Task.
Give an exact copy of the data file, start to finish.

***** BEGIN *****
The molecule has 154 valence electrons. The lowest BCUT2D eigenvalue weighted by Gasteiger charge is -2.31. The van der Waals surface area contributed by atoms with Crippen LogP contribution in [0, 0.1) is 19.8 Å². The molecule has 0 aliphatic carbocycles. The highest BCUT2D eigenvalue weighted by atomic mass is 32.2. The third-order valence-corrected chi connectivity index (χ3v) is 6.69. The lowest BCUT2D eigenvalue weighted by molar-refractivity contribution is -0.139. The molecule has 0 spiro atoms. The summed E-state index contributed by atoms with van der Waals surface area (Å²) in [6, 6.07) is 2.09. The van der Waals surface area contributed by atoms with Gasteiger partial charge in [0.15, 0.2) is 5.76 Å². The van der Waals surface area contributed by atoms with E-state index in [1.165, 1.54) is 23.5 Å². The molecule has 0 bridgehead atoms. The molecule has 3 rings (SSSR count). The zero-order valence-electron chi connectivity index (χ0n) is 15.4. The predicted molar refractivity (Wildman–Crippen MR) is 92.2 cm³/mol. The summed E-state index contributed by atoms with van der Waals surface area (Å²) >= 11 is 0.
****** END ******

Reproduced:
The molecule has 154 valence electrons. The lowest BCUT2D eigenvalue weighted by Gasteiger charge is -2.31. The van der Waals surface area contributed by atoms with Crippen LogP contribution in [0, 0.1) is 19.8 Å². The molecule has 0 aliphatic carbocycles. The highest BCUT2D eigenvalue weighted by atomic mass is 32.2. The third-order valence-corrected chi connectivity index (χ3v) is 6.69. The lowest BCUT2D eigenvalue weighted by molar-refractivity contribution is -0.139. The molecule has 0 spiro atoms. The summed E-state index contributed by atoms with van der Waals surface area (Å²) in [6, 6.07) is 2.09. The van der Waals surface area contributed by atoms with Gasteiger partial charge in [0.15, 0.2) is 5.76 Å². The van der Waals surface area contributed by atoms with E-state index in [1.165, 1.54) is 23.5 Å². The molecule has 0 bridgehead atoms. The molecule has 3 rings (SSSR count). The zero-order valence-electron chi connectivity index (χ0n) is 15.4. The predicted molar refractivity (Wildman–Crippen MR) is 92.2 cm³/mol. The summed E-state index contributed by atoms with van der Waals surface area (Å²) >= 11 is 0.